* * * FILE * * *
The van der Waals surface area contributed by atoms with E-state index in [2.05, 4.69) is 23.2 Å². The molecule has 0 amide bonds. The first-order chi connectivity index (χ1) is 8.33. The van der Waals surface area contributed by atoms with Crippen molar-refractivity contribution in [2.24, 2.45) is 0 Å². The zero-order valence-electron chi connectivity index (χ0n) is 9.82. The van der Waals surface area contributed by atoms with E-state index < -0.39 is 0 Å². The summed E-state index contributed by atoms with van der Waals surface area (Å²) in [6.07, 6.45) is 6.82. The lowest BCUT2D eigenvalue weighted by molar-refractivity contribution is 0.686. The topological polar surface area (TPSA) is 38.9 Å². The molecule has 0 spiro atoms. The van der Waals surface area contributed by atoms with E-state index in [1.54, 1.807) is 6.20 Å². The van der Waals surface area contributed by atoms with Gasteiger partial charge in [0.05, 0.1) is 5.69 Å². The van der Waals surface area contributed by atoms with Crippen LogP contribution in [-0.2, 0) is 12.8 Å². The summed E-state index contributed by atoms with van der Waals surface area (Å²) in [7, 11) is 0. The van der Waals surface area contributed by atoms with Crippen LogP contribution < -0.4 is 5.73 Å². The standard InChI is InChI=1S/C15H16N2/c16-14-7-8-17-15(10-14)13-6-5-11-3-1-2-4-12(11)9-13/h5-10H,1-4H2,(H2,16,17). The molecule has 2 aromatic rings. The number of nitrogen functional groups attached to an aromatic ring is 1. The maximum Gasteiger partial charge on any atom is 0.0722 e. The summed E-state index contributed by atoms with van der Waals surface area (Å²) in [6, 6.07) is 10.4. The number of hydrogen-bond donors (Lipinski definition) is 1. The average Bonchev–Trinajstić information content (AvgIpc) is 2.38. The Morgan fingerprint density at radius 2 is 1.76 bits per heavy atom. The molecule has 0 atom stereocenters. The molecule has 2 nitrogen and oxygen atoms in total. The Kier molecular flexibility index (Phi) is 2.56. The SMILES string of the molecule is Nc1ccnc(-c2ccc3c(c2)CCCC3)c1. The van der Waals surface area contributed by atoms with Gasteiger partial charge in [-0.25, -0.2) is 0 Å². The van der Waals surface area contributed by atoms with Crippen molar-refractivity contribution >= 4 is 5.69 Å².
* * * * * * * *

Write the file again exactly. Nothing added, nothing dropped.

The van der Waals surface area contributed by atoms with E-state index in [2.05, 4.69) is 23.2 Å². The molecule has 0 amide bonds. The first-order chi connectivity index (χ1) is 8.33. The van der Waals surface area contributed by atoms with Crippen molar-refractivity contribution in [2.24, 2.45) is 0 Å². The zero-order valence-electron chi connectivity index (χ0n) is 9.82. The van der Waals surface area contributed by atoms with E-state index < -0.39 is 0 Å². The summed E-state index contributed by atoms with van der Waals surface area (Å²) in [6.07, 6.45) is 6.82. The lowest BCUT2D eigenvalue weighted by molar-refractivity contribution is 0.686. The topological polar surface area (TPSA) is 38.9 Å². The molecule has 0 spiro atoms. The van der Waals surface area contributed by atoms with E-state index in [1.54, 1.807) is 6.20 Å². The van der Waals surface area contributed by atoms with Gasteiger partial charge in [0.05, 0.1) is 5.69 Å². The van der Waals surface area contributed by atoms with Crippen LogP contribution in [-0.2, 0) is 12.8 Å². The summed E-state index contributed by atoms with van der Waals surface area (Å²) in [7, 11) is 0. The van der Waals surface area contributed by atoms with Crippen LogP contribution < -0.4 is 5.73 Å². The standard InChI is InChI=1S/C15H16N2/c16-14-7-8-17-15(10-14)13-6-5-11-3-1-2-4-12(11)9-13/h5-10H,1-4H2,(H2,16,17). The molecule has 2 aromatic rings. The number of nitrogen functional groups attached to an aromatic ring is 1. The maximum Gasteiger partial charge on any atom is 0.0722 e. The summed E-state index contributed by atoms with van der Waals surface area (Å²) in [6, 6.07) is 10.4. The number of hydrogen-bond donors (Lipinski definition) is 1. The average Bonchev–Trinajstić information content (AvgIpc) is 2.38. The Morgan fingerprint density at radius 2 is 1.76 bits per heavy atom. The molecule has 0 atom stereocenters. The molecule has 2 nitrogen and oxygen atoms in total. The Kier molecular flexibility index (Phi) is 2.56. The SMILES string of the molecule is Nc1ccnc(-c2ccc3c(c2)CCCC3)c1. The van der Waals surface area contributed by atoms with Gasteiger partial charge in [-0.25, -0.2) is 0 Å². The van der Waals surface area contributed by atoms with Crippen molar-refractivity contribution >= 4 is 5.69 Å².